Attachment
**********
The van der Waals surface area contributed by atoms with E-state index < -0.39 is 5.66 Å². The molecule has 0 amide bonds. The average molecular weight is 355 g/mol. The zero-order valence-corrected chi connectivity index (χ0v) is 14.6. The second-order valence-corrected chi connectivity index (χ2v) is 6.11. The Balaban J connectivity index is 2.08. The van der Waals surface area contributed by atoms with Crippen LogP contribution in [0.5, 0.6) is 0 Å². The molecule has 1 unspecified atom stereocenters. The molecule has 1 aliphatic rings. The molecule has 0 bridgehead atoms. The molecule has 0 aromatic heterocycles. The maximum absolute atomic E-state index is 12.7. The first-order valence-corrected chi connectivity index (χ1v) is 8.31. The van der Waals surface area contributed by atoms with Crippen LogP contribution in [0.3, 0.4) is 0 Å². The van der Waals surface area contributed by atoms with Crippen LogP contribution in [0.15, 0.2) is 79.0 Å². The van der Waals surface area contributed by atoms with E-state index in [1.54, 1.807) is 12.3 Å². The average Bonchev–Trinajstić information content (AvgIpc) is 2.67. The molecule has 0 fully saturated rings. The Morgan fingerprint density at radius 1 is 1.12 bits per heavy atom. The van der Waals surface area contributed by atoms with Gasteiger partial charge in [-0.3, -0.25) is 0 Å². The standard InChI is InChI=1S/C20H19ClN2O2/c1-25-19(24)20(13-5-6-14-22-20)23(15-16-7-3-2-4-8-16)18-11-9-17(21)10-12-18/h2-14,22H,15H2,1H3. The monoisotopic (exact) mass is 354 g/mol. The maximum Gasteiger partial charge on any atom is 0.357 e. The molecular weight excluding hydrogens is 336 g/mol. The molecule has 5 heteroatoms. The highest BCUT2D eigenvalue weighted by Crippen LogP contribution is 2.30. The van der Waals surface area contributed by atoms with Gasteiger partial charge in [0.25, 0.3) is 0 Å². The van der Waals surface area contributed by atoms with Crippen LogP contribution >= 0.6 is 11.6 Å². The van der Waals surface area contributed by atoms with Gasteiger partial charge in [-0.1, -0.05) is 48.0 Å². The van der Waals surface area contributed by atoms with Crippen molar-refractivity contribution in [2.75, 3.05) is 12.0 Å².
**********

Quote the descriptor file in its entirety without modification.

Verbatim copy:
The van der Waals surface area contributed by atoms with E-state index < -0.39 is 5.66 Å². The molecule has 0 amide bonds. The average molecular weight is 355 g/mol. The zero-order valence-corrected chi connectivity index (χ0v) is 14.6. The second-order valence-corrected chi connectivity index (χ2v) is 6.11. The Balaban J connectivity index is 2.08. The van der Waals surface area contributed by atoms with Crippen LogP contribution in [0.5, 0.6) is 0 Å². The molecule has 1 unspecified atom stereocenters. The molecule has 1 aliphatic rings. The molecule has 0 bridgehead atoms. The molecule has 0 aromatic heterocycles. The maximum absolute atomic E-state index is 12.7. The first-order valence-corrected chi connectivity index (χ1v) is 8.31. The van der Waals surface area contributed by atoms with Crippen LogP contribution in [0.3, 0.4) is 0 Å². The van der Waals surface area contributed by atoms with Crippen LogP contribution in [0.15, 0.2) is 79.0 Å². The van der Waals surface area contributed by atoms with E-state index in [1.54, 1.807) is 12.3 Å². The average Bonchev–Trinajstić information content (AvgIpc) is 2.67. The molecule has 0 fully saturated rings. The Morgan fingerprint density at radius 1 is 1.12 bits per heavy atom. The van der Waals surface area contributed by atoms with Gasteiger partial charge in [-0.3, -0.25) is 0 Å². The standard InChI is InChI=1S/C20H19ClN2O2/c1-25-19(24)20(13-5-6-14-22-20)23(15-16-7-3-2-4-8-16)18-11-9-17(21)10-12-18/h2-14,22H,15H2,1H3. The monoisotopic (exact) mass is 354 g/mol. The maximum Gasteiger partial charge on any atom is 0.357 e. The molecular weight excluding hydrogens is 336 g/mol. The molecule has 5 heteroatoms. The highest BCUT2D eigenvalue weighted by Crippen LogP contribution is 2.30. The van der Waals surface area contributed by atoms with Gasteiger partial charge in [0.25, 0.3) is 0 Å². The van der Waals surface area contributed by atoms with Crippen LogP contribution >= 0.6 is 11.6 Å². The van der Waals surface area contributed by atoms with Gasteiger partial charge in [-0.1, -0.05) is 48.0 Å². The van der Waals surface area contributed by atoms with Crippen molar-refractivity contribution in [2.75, 3.05) is 12.0 Å².